It’s no secret that we love music projects at Pi Towers. On the contrary, we often shout it from the rooftops like we’re in Moulin Rouge! But the PianoAI project by Zack left us slack-jawed: he built an AI on a Raspberry Pi that listens to his piano playing, and then produces improvised, real-time accompaniment.
Another example of a short teaching and then jamming with piano with a version I’m more happy with. I have to play for the Pi for a little while before the Pi has enough data to make its own music.
Inspired by a story about jazz musician Dan Tepfer, Zack set out to create an AI able to imitate his piano-playing style in real time. He began programming the AI in Python, before starting over in the open-source programming language Go.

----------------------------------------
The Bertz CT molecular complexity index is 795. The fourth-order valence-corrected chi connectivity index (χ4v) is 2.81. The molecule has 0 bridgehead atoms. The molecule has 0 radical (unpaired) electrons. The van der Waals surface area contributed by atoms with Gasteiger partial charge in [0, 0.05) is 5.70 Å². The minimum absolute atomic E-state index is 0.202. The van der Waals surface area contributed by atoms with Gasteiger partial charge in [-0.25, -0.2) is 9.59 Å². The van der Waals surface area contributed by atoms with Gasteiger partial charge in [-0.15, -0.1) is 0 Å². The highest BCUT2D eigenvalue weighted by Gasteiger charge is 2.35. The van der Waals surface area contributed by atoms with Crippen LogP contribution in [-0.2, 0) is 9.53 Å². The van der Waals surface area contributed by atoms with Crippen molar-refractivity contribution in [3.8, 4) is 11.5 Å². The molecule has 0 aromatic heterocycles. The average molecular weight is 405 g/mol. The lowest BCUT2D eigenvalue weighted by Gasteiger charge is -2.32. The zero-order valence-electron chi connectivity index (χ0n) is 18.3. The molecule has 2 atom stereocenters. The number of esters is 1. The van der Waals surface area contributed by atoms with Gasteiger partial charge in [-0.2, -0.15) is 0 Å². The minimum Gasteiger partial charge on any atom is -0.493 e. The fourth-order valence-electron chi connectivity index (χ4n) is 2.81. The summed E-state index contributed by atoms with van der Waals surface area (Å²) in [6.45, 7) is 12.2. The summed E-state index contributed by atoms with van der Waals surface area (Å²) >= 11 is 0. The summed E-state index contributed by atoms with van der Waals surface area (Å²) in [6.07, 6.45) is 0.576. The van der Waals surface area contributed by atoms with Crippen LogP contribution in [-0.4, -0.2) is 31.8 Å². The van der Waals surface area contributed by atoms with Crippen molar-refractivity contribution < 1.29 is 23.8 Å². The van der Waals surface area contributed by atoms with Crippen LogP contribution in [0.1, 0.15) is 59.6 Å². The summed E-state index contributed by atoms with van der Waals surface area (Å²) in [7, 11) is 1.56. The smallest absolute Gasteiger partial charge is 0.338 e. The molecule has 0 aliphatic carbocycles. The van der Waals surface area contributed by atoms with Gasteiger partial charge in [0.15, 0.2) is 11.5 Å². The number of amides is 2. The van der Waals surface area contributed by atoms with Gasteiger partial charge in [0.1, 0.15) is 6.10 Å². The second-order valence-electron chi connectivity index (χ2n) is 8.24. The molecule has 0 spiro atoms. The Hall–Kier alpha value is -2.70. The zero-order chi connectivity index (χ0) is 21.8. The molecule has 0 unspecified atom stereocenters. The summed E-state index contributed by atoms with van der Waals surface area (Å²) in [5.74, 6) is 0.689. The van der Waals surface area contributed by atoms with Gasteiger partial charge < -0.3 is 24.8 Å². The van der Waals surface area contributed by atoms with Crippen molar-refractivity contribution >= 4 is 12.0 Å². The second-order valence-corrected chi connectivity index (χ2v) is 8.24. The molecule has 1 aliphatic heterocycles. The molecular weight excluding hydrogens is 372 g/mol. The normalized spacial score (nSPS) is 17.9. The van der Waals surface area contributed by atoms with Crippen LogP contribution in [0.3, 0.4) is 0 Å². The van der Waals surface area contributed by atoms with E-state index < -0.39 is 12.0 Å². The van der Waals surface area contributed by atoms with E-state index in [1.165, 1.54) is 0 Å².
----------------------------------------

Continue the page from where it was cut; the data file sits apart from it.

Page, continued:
The Go mascot is a gopher. Why not?
Zack has published an excellent write-up of how he built PianoAI. It’s a very readable account of the progress he made and the obstacles he had to overcome while writing PianoAI, and it includes more example videos. It’s hard to add anything to Zack’s own words, so I shan’t try.
Some of Zack’s notes for his AI
If you just want to try out PianoAI, head over to his GitHub. He provides a detailed guide that talks you through how to implement and use it.
Music to our ears
The Raspberry Pi community never fails to amaze us with their wonderful builds, not least when it comes to musical ones. Check out this cool-looking synth by Toby Hendricks, this geometric instrument by David Sharples, and this pyrite-disc-reading music player by Dmitry Morozov. Aren’t they all splendid? And the list goes on and on…
Which instrument do you play? The recorder? The ocarina? The jaw harp? Could you create an AI like Zack’s for it? Let us know in the comments below, and share your builds with us via social media.
The post Algo-rhythmic PianoAI appeared first on Raspberry Pi.